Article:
New Podcast: Texas Lawyer James Rytting on Junk Science and the Execution of Larry Swearingen

In the latest episode of Discussions with DPIC, Texas capital defense lawyer James Rytting (pictured) discusses the case of his client, Larry Swearingen, and the junk science that led to the execution of a man legitimate science strongly suggests was innocent. Rytting describes the false forensic analysis presented under the guise of science in Swearingen’s case, the appellate process that makes it “almost impossible” to obtain review of new evidence, and the persistent problem of wrongful convictions.

Larry Swearingen was executed on August 21, 2019 after multiple courts declined to review evidence supporting his innocence claim. In the interview, Rytting explains the problems with the prosecution’s “smoking gun,” a piece of pantyhose used to strangle the victim, Melissa Trotter. The prosecution told the jury that a matching piece of pantyhose had been found in Swearingen’s home. In reality, that supposedly matching piece of the pantyhose had not been discovered in two initial searches of Swearingen’s house. It was only “found” in a third search of the residence after Trotter’s body was found and police learned of the pantyhose ligature around her neck. A forensic analyst working closely with police and familiar with the origin of both specimens compared the two pieces. Though she did not initially determine that the pieces matched, she later re-examined the evidence, in Rytting’s words, “without taking any of the basic precautions to ensure that you’re not biased.” According to Rytting, “She was following protocols that cannot be used in anything that is considered a scientific inquiry.” This, he said, was in itself “not unusual” and was the “customary procedure when people are making tear-mark comparisons”—one of the reasons the scientific validity of such forensic evidence is so unreliable.

Rytting said there were other significant problems with the evidence presented against Swearingen at trial, including scientifically false testimony regarding the date of Trotter’s death. Swearingen was arrested three days after Trotter’s disappearance. Her body was discovered in the Sam Houston National Forest three weeks later, while Swearingen was still in jail. The state’s expert testified that Trotter had been killed before Swearingen was arrested. Later, “no less than five chief medical examiners with international reputations … came to the conclusion that the body of Melissa Trotter was thrown in the woods no more than ten days or so before the body was found,” a time during which Swearingen was in jail and could not have committed the killing.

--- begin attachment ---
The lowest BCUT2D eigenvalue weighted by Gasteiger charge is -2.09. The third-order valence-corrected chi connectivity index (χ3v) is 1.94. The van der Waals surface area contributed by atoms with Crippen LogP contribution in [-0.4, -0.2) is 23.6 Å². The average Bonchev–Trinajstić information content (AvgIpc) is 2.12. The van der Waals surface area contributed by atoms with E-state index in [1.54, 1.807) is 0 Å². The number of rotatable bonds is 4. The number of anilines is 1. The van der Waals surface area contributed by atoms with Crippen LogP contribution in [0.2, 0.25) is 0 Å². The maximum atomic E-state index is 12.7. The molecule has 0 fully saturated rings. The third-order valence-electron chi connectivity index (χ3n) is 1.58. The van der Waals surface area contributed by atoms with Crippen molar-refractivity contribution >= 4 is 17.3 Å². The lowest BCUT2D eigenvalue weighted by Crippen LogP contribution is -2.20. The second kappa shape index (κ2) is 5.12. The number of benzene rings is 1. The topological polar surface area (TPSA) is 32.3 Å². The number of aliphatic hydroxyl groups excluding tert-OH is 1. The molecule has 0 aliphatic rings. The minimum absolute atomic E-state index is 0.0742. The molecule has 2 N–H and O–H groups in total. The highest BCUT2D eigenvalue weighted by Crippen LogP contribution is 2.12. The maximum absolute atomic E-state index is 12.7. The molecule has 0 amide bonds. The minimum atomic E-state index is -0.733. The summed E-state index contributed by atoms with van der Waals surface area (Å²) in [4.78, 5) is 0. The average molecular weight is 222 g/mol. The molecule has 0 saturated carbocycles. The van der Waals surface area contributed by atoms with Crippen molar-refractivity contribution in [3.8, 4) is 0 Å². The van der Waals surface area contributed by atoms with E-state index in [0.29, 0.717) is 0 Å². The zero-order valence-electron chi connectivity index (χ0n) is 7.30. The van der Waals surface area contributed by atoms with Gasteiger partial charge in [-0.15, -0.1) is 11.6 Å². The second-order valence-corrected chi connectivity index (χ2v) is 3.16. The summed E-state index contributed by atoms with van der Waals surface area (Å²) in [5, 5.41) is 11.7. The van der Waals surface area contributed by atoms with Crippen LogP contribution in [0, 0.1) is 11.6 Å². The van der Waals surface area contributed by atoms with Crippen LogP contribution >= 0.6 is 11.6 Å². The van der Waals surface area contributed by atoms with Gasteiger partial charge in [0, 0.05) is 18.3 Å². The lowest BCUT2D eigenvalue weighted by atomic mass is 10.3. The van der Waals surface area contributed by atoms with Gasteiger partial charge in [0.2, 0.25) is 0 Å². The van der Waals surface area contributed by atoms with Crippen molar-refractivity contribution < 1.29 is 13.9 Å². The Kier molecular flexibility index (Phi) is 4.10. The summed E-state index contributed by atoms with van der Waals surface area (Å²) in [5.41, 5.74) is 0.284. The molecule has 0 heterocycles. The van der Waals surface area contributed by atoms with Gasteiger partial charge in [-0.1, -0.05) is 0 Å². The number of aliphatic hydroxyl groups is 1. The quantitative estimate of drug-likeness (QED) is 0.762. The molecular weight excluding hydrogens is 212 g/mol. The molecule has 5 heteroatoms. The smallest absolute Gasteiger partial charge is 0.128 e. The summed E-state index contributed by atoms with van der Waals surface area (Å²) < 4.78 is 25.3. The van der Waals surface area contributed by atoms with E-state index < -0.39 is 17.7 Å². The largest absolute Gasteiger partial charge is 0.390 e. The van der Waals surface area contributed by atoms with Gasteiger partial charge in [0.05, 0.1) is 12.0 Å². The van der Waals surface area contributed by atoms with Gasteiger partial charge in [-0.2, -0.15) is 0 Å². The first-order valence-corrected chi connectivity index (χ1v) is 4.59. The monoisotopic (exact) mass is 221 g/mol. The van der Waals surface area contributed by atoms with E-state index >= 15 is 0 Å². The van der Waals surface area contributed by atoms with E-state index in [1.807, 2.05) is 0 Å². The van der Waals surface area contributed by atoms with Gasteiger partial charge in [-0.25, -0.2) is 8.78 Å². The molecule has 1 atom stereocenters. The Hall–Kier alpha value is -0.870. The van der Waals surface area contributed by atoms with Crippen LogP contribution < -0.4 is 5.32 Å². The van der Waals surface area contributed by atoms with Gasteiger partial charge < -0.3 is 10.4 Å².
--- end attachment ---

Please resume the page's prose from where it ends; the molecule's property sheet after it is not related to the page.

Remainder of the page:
The prosecution also presented expert testimony that purported to track, through cell tower records, Swearingen’s location at the time the prosecution theorized the murder had occurred. Swearingen later showed that the testimony that had purportedly pinpointed Swearingen’s whereabouts was badly flawed and had reported his location and movements to the jury with much greater certainty than was actually possible.

Rytting says that a lack of scientific training, both of the forensic analysts who examine evidence and the lawyers and judges who must present and consider it, contributes to the ongoing misuse of junk science in criminal trials. On forensic analysts, he said, “They apparently do not, or did not at the time, come in with a basic background in scientific methods – what you need to do to blind yourself to make sure that you’re not biased, that you are not confirming a foregone conclusion that you should not be considering when you’re doing the test and preparing the materials.” He called the training of attorneys and judges “antiquated” and said, “You don’t get any scientific training while you are in law school, and yet this is a major part of life that you have to have some fluency with if you’re going to be on the bench making decisions nowadays. You have to know something about science.”

The insufficient judicial review in Swearingen’s case was a result of the 1990’s amendments to the federal habeas corpus statute that were included in the Anti-Terrorism and Effective Death Penalty Act. That act, Rytting said, sets a standard that is “almost impossible to meet” for prisoners who want to present new evidence. “[T]he federal system,” Rytting said, “could take a lesson from Texas,” whose legislature has passed “cutting-edge” legislation to try to address wrongful convictions and junk science.

Rytting also noted that, while junk science and wrongful convictions get the most attention in death-penalty cases, they affect people throughout the legal system. “All the cases in which people are serving life sentences[,] … there are thousands and thousands of those people, and their cases aren’t reviewed. They are convicted by junk science. They are convicted by false scientific testimony, exaggerated scientific testimony. Their cases aren’t reviewed, except in the rarest of circumstances, because only death-sentenced clients are allowed an attorney, are allowed resources in habeas corpus. So, that should be kept in mind, that this isn’t a discrete problem having to do with people on death row. This is a huge problem having to do with people that are wasting away in the prison system.”